The American Studies Association is not nearly as influential as it thinks it is.
His underrated career as ideological warrior
Conservatives are trying to claim him as one of their own. He wasn't. He was an unapologetic liberal.
MICHAEL IGNATIEFF: "For all the talk about futility and perversity in interventions, it is well to remember that not all of them have failed."
Howard Zinn's influential mutilations of American history
Howard Zinn copied, pasted, and simplified his way to A People's History of the United States. The rest of his scholarship wasn't much better.
IN MARCH 2011, the Richard Nixon Presidential Library and Museum in Yorba Linda, California, opened its new Watergate Gallery—the portion of the museum devoted to the constitutional crimes for which President Nixon will always be known. For years, visitors had seen an extended apologia for Nixon, which absurdly suggested that Democrats planned to impeach him in order to make House Speaker Carl Albert president.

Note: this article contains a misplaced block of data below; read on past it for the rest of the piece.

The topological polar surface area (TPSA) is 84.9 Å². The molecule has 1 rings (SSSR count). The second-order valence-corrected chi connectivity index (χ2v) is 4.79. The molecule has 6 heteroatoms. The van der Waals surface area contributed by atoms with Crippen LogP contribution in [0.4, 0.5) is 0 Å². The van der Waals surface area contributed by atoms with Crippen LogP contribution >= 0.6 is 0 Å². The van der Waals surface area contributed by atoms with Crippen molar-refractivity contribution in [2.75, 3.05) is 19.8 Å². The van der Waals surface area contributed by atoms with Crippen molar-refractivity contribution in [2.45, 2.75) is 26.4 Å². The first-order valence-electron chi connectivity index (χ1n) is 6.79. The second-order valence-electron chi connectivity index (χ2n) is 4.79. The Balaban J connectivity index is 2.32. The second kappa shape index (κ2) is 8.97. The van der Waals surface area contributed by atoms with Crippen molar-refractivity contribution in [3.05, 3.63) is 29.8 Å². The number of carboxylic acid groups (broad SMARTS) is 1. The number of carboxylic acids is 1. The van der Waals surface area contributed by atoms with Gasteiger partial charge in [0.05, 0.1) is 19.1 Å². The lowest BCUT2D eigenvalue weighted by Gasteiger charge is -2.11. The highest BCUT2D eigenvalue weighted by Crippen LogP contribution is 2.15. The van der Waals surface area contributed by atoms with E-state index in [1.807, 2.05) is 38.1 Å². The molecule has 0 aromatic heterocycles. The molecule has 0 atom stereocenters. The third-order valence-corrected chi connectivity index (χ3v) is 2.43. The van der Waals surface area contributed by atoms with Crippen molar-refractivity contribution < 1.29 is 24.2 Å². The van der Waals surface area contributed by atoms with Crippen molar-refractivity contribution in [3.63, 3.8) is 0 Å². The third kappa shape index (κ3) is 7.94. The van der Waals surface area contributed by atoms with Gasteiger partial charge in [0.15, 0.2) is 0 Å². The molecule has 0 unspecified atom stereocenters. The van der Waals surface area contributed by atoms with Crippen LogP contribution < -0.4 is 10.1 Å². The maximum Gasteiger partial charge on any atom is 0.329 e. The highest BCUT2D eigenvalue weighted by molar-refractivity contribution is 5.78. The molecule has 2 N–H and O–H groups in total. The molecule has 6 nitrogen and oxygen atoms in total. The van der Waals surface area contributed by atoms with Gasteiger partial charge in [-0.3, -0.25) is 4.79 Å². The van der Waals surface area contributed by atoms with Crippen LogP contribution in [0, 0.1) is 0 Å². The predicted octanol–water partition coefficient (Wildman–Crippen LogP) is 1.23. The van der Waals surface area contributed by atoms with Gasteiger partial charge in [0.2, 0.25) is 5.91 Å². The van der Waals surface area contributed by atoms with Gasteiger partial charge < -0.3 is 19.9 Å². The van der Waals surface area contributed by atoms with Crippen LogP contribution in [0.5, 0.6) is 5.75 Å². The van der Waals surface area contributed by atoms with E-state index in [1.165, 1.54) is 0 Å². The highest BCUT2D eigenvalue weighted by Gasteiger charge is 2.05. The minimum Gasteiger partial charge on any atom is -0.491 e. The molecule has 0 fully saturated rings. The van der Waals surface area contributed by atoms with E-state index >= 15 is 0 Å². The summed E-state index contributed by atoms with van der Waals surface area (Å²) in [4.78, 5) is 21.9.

The results are in: The electorate on the whole regards Barack Obama’s proclamation of personal support for gay marriage as a political maneuver, rather than an expression of heartfelt belief. Unfortunately, if Obama’s heavily hyped interview last week was in fact a political calculation, it was a bad bet—from a purely strategic standpoint, that is, not a moral one—since it seems to have hurt him in the polls.